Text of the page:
Illuminators of the Slavs
Co-Patrons of Europe
As in the early days of the Christianity, individuals and churches were named after the apostles, martyrs and saints. In accordance with tradition, our parish was named in the honor of Saints Cyril and Methodius. The two were brothers born to a prominent Christian family of Byzantine Greek derivation in Thessalonica. Saint Methodius, the older of the two brothers was a military man and civic official who grew tired of worldly affairs. As a result, he retired to a monastery and was tonsured a monk at Mount Olympus. His brother, Constantine who possessed an innate understanding of philosophy was a scholar and was referred to as the Philosopher. He held the office of Librarian at the Patriarchal Basilica of the Holy Wisdom in Constantinople. Constantine took the name Cyril while in Rome, shortly before his death.
While both were in a monastery on the Bosphorous, the Emperor Michael sent the two brothers to the Khazars in response to a petition for instructors of the Christian faith. On the journey to Khazaria, the brothers stopped in Chersonesos where they recovered from the Black Sea the relics of Saint Clement. From here, their journey continued on to Moravia where they were besought by Prince Rastislav and his subjects to preach the Gospel. Historians suggest Rastislav’s request was not simply for evangelization, but that he had an ulterior motive of freeing the Slavic people from German occupation. In fact, Germanic missionaries labored among Saints Cyril and Methodius; however, were unsuccessful because the Moravians wanted to learn the Holy Scriptures in their native tongue and to use it also in the celebration of the Divine Liturgy (i.e. the celebration of the Holy Eucharist in Eastern Rite Churches). Consequently, Saint Cyril devised an alphabet for the Slavic people and with the assistance of Saint Methodius, used it to translate a number of Greek texts into the language of the Slavs. Albeit, extremely successful in their apostolic mission, the Saints were met with hostility by a number of German bishops. The Germans, who were distrustful of the two brothers for political reasons, contested Church services in the vernacular. And as a result of the Divine Liturgy being celebrated in the Slavonic language, the brothers were summoned to court in Rome in 867, by Pope Nicholas I, who died before their arrival. Upon arrival in the Eternal City, they presented the Slavonic translations to newly enthroned Pope Adrian II. The Pope received the brothers with great reverence and convinced of their orthodox faith, commended their missionary activity, sanctioned the liturgical use of Slavonic and ordained both Saints Cyril and Methodius as bishops. However, before returning to Moravia, Saint Cyril died in Rome on February 14 in 869, and was interred at the Basilica of Saint Clement.
At the request of the Moravian princes, Pope Adrian II created the Archdiocese of Moravia and Pannonia, and in doing so, made it independent of the German Church. He then installed Saint Methodius as Archbishop in 870 to the dismay of the existing Latin clergy. As a result, Saint Methodius was summoned to a synod in Ratisbon and interrogated. At the order of King Louis, the Holy Roman Emperor (the Germanic Emperor of the West), he was deposed and cast into prison where he cruelly tormented for some three years. Eventually, when word of his imprisonment reached Rome, Pope John VIII came to his defense. At the command of the Pope, Saint Methodius was liberated and reinstalled as Archbishop of Moravia. Shortly after though, he was again summoned to Rome in 879. A German priest, Wiching accused Methodius of heresy and objected to the celebration of the Divine Liturgy in Church Slavonic. In Rome, the Pope paralleling his predecessor, sanctioned the usage of Church Slavonic and decreed that in celebrating the Divine Liturgy; the Gospel was to be read in Latin and Slavonic. While in Rome, Wiching was nominated as one of the suffragan bishops of Moravia and continued to resist the leadership of Saint Methodius as his metropolitan. Wiching in his disdain of the Greek bishop forged papal letters to Archbishop Methodius in hopes to incite disputes. When the Pope learned of these fallacious letters he immediately denounced them and admonished the priest.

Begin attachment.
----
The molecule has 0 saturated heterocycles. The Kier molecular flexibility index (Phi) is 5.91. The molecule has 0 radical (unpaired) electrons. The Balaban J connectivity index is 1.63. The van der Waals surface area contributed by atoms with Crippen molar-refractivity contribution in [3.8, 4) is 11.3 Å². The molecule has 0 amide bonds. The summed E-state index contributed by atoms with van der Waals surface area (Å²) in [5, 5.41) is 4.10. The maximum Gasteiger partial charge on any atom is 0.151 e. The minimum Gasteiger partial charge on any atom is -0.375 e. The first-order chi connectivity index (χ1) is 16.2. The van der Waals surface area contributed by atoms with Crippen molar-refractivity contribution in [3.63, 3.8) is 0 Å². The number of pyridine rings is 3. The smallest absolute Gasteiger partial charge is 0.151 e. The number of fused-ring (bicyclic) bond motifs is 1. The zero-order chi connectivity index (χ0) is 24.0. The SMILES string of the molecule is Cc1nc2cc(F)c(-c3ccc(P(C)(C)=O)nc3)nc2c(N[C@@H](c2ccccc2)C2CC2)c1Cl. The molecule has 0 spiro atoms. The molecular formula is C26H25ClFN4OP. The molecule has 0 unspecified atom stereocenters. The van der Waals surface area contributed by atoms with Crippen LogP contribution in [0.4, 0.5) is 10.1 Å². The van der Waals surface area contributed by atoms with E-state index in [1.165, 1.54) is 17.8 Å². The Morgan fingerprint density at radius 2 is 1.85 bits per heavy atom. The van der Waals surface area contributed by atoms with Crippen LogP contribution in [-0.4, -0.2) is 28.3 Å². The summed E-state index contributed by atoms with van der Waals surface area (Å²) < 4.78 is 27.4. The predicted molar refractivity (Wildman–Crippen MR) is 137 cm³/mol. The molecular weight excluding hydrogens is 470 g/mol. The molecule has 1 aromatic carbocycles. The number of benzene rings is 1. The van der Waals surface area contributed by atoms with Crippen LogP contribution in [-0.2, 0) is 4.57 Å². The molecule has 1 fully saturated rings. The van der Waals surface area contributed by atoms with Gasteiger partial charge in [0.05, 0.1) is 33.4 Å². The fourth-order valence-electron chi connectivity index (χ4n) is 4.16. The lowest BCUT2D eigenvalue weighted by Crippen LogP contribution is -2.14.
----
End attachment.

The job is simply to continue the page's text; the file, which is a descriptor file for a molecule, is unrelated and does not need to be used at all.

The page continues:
Shortly after this ordeal, Saint Methodius traveled back to Constantinople and with the assistance of several priests, he completed the translation of all the canonical Holy Scriptures with the exception of the Books of Maccabees. He additionally translated the "Nomocanon” which was Greek church-civil law. Saint Methodius’ enemies did not cease to criticize his apostolic efforts even in his old age. His health soon began to fail him and he died April 6 in 885. Prior to passing, he recommended Gorazd as his successor, a Moravian Slav who had been his disciple.
In the Greek Rite, the brother Saints are referred to as equal to the apostles, illuminators to the Slavs and are the patrons of missionaries. In 1980, Pope John Paul II declared the brothers as co-patrons of Europe. To Catholics, they are additionally recognized as patrons of unity and ecumenism between our church, the Church of Rome (the Roman Catholic Church) and her sister church, the Church of Constantinople (the Greek Orthodox Church). As a result, they are highly revered in Eastern Rite Catholic churches especially the Ruthenian Greek Catholic Church and Ukrainian Greek Catholic Church. When our parish mission was established here in Deer Park, it was by Slovak settlers who chose the brothers as patrons of our church. Their feast day in the Roman Church is February 14 and in the Greek Church is May 11.